As we discussed in the lectures, the upcoming Intel processors will ship with hardware TM. Writing efficient transactions for the hardware TM is highly dependent on the L1 cache behavior. I will describe two problems regarding the caches and a couple of ways to mitigate the unwanted behaviors.
The first problem is false aborts. The smallest accessible cache unit is a block (a.k.a. cache line). The block size of the L1 cache is 64B and it is optimized for getting the maximum benefits from the locality in accesses. This also means that the smallest chunk of data that can be tagged with read/write set is also 64B. There are cases where the entries of the same data structure reside in the same cache block (e.g., two 32B entries). The problem arises when one of the entries in the cache block is speculatively modified but the other is not. All the accesses that go to the clean entry will trigger a false abort. To solve this problem, the Java compiler should pad the synchronized data structures so that each entry will span the whole cache block. Obviously, some of the cache will be wasted but the cost of false abort is much higher than this.
The second problem is cache set contention. The processor’s L1 caches are 4-way set associative caches. A 32KB cache with 64B blocks can hold 512 blocks but the blocks are not placed contiguously, they are distributed based on the lower bits of their address. For example, the 4-way set associative cache distributes 512 blocks to 128 sets (512/4), and each set holds four blocks inside. As a result the cache starts evicting the blocks not when the cache is full (512 lines) but the set is full (4 lines). A new block brought into the set will kick out one of the four blocks and the transaction will abort if the evicted block is speculative. A solution to this problem would be reorganizing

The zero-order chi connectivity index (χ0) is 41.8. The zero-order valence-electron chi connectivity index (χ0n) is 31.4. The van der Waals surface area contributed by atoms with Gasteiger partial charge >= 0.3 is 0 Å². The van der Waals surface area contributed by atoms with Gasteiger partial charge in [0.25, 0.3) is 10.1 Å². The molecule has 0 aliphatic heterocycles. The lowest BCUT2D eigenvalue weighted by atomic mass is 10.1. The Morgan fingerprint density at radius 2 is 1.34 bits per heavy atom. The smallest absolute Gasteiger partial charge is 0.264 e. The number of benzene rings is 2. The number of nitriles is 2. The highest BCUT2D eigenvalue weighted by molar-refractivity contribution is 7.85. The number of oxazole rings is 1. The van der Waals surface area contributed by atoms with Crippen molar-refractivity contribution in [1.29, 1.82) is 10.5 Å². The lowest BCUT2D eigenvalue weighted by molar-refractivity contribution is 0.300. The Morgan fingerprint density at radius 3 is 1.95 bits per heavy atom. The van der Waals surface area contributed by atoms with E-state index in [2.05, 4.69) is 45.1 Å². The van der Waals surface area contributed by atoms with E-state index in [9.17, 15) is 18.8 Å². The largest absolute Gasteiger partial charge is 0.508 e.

the address layout of the objects in the Java heap. Luckily, Intel processor caches are indexed with virtual addresses and therefore the data structures’ set mappings can be determined by the JVM (by getting cache information from OS). A new-allocated and non-synchronized object can be mapped to limited number of sets and therefore can help reducing the pressure on other sets. The caveat here is that the object should be small, if it is not, it should be mapped non-contiguously in the JVM heap.
For the set contention problem, another solution would be managing the L1 capacity by distributing the threads employing synchronized structures over multiple cores to minimize the set contention and capacity pressure. It is important to note that binding the threads on physical cores cannot be done with JVM only and requires JNI functions (taskset etc.).
To conclude, false aborts and set contention can limit the system to make the most of TM’s benefits. Cache-aware object placement, allocation and capacity management can help us to push TM to its limits.